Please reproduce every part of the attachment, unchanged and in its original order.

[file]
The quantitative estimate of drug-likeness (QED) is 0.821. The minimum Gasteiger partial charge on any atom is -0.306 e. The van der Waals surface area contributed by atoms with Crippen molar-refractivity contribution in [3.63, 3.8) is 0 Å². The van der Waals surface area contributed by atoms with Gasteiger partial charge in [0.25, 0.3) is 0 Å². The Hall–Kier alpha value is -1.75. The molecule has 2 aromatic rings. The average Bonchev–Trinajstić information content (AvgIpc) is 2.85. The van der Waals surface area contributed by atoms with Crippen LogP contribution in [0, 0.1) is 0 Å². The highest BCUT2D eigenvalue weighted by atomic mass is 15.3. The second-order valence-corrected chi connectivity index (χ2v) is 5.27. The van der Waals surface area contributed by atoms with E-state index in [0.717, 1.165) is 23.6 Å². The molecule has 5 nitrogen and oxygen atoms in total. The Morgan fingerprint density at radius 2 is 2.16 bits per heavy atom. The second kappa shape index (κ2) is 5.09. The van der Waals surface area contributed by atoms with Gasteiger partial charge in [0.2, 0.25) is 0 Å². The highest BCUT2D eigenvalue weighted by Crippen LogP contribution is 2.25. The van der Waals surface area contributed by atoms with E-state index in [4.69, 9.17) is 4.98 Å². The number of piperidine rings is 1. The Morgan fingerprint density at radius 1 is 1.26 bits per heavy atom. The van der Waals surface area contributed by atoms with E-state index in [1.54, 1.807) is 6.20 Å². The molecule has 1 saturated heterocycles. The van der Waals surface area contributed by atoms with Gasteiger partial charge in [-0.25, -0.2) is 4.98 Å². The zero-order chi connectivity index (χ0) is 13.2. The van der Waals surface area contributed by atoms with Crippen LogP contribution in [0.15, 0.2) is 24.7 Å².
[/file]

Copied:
The quantitative estimate of drug-likeness (QED) is 0.821. The minimum Gasteiger partial charge on any atom is -0.306 e. The van der Waals surface area contributed by atoms with Crippen molar-refractivity contribution in [3.63, 3.8) is 0 Å². The van der Waals surface area contributed by atoms with Gasteiger partial charge in [0.25, 0.3) is 0 Å². The Hall–Kier alpha value is -1.75. The molecule has 2 aromatic rings. The average Bonchev–Trinajstić information content (AvgIpc) is 2.85. The van der Waals surface area contributed by atoms with Crippen LogP contribution in [0, 0.1) is 0 Å². The highest BCUT2D eigenvalue weighted by atomic mass is 15.3. The second-order valence-corrected chi connectivity index (χ2v) is 5.27. The van der Waals surface area contributed by atoms with E-state index in [0.717, 1.165) is 23.6 Å². The molecule has 5 nitrogen and oxygen atoms in total. The Morgan fingerprint density at radius 2 is 2.16 bits per heavy atom. The second kappa shape index (κ2) is 5.09. The van der Waals surface area contributed by atoms with Gasteiger partial charge in [0.2, 0.25) is 0 Å². The highest BCUT2D eigenvalue weighted by Crippen LogP contribution is 2.25. The van der Waals surface area contributed by atoms with E-state index in [4.69, 9.17) is 4.98 Å². The number of piperidine rings is 1. The Morgan fingerprint density at radius 1 is 1.26 bits per heavy atom. The van der Waals surface area contributed by atoms with E-state index in [1.54, 1.807) is 6.20 Å². The molecule has 1 saturated heterocycles. The van der Waals surface area contributed by atoms with Gasteiger partial charge in [-0.25, -0.2) is 4.98 Å². The zero-order chi connectivity index (χ0) is 13.2. The van der Waals surface area contributed by atoms with Crippen LogP contribution in [0.15, 0.2) is 24.7 Å².